January is mercifully at its end and the Canucks are looking to salvage at least a small percentage of their dignity against the reborn Winnipeg Jets. Can the Canucks end January on a high note? And can David Booth do anything right? To be honest, both are looking doubtful.
The Canucks and Blackhawks met up at Rogers Arena on Wednesday night for what many hoped would be a classic match between two fierce rivals. Well, that wasn’t the case as Chicago once again (much to the chagrin of the Canuck faithful) proved they are the dominate franchise in this twisted relationship.
Things looked good for the Canucks early on as Chris Higgins tucked a sneaky shot through Corey Crawford’s five-hole only 16 seconds into the game. Tom Sestito added to the lead early in the second period and it looked like Vancouver was on its way to a competitive game. But then David Booth happened.
Doing exactly what he is supposed to do, Booth drove the net and nudged Crawford (who was outside the crease) drawing a goaltender interference call and sending the Canucks to the penalty kill. It was a game changing call as Marian Hossa scored to cut the lead in half and, more importantly, shift the momentum in Chicago’s favour. The Blackhawks took over the game from there and before I had a chance to crack another cold one, Chicago was leading 3-2.
The Canucks couldn’t muster anything in the way of a comeback as the Blackhawks cruised to a 5-2 victory. Although the marginal (at best) call on David Booth ultimately turned the tide, the Canucks should in no way blame the officiating for their ineptitude in this game.
The Winnipeg Jets
Friday night will mark the first time since 1996 that the Vancouver Canucks are in Winnipeg for an NHL game. After firing Claude Noel as head coach and hiring Paul Maurice as his replacement, the Jets have significantly improved their play, going 6-2 in their last eight games.
Blake Wheeler and Bryan Little are the main offensive cogs for Winnipeg at the moment, as Vancouver’s own Evander Kane is out with a disgusting hand infection.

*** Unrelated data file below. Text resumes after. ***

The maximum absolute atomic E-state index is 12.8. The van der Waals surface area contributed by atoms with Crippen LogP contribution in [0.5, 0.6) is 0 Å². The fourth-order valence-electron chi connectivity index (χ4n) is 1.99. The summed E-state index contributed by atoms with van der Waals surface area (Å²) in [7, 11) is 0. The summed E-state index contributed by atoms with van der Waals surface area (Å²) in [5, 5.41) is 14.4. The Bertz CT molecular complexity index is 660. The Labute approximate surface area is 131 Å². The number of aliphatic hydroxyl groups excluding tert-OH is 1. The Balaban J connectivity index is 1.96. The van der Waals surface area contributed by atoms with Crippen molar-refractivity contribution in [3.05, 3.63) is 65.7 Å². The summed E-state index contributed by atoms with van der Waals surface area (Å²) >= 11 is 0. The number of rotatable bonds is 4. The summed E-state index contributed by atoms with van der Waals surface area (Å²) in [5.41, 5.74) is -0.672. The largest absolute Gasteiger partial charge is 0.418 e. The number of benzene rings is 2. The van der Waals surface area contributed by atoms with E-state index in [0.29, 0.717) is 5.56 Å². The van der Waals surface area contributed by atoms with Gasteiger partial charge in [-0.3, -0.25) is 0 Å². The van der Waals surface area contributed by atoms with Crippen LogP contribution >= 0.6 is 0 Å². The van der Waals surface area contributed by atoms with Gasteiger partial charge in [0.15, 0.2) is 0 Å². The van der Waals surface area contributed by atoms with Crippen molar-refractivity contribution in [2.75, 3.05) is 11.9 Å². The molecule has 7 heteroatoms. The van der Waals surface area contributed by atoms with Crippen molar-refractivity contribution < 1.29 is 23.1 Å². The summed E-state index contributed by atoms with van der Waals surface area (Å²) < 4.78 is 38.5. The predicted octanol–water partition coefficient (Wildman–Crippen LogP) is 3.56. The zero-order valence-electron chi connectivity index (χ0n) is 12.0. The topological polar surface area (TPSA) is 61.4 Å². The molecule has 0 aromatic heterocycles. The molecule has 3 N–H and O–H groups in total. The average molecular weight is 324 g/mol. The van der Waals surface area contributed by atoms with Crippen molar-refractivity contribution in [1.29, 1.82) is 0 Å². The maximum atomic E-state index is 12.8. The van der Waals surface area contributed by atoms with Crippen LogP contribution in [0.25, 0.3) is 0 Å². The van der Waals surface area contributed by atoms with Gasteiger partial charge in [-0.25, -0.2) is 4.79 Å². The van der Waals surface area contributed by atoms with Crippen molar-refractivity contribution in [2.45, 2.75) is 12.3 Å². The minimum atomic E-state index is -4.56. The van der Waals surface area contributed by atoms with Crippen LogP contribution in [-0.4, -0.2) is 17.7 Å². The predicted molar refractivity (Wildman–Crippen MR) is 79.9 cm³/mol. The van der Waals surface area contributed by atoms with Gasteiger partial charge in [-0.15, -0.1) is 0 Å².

Goaltending has been a weak spot for the Jets, as Ondrej Pavalec has failed to live up the lofty expectations that accompany a big contract. It is great to have the Winnipeg Jets back in the NHL, but it’s just not the same without the old portrait of Queen Elizabeth II that used to decorate the old Winnipeg Arena:
They should probably put the old gal back up there. Or better yet, mount this portrait:
Well, things are looking bleak on the injury front. It was announced today that Kevin Bieksa is injured and won’t be joining the Canucks on their road trip out East. In response, Frankie Corrado was called up from the Utica Comets to help fill the void.
Higgins – Kesler – Burrows
D. Sedin – Richardson – Kassian
Booth – Schroeder – Hansen
Sestito – Dalpe – Weise
Hamhuis – Stanton
Garrison – Edler
Corrado – Weber
This was what coach Mike O’Sullivan had to say following Wednesday’s loss to the Chicago Blackhawks:
“If we can keep teams off the scoreboard it lends to giving us a better opportunity of the result we’re looking for. At this particular point, I don’t know if we’re built to score a ton of goals.”
I don’t know when the coaching staff will get this figured out, but the Canucks are not built to shut teams down by playing defensively. We have seen this time and time again through different regimes that as soon as the Canucks stop putting pressure on other teams, the wheels completely fall off the wagon. The Canucks had their most success this season when they consistently drove the play offensively.
Vancouver is not built to shut teams down. Get over it and think of something else!
2. Final roadie before the Olympics
January was a disaster and the Canucks now have only five games left before their extended break for the Olympics. All I want to see is Vancouver give it everything they’ve got and then they can rest. Well, minus the Sedins, Ryan Kesler, Yannick Weber, Dan Hamhuis, Roberto Luongo and Alex Edler – I guess they have to keep going a little longer.
3. The Manitoba Moose
Not so long ago, the only professional hockey team in the province of Manitoba was called the Moose, which happened to be the spot where many current Canucks plied their trade before getting the call to the big show. These names include Ryan Kesler, Alex Burrows, Alex Edler, Jannik Hansen, Kevin Bieksa, Eddie Lack, Chris Tanev and Jordan Schroeder. Not that this has much significance to the game on Friday, but it must be nice to revisit their roots and hopefully (HOPEFULLY) rediscover what made them successful hockey players. Because I think a few of them may have forgotten. Yes Jannik, I’m talking about you.
My confidence in this team is probably at its lowest point since 2008. It’s not so much that the team is losing, it’s that they are losing and doing nothing about it. The Canucks, despite what they claim, are not built to win games 2-1 or 1-0. They have proven that over and over yet still continue to use that as a crutch for their unwillingness to take offensive risks.
I say the Canucks lose to the resurgent Jets 3-1, ending one of the most frustrating Januarys in recent memory.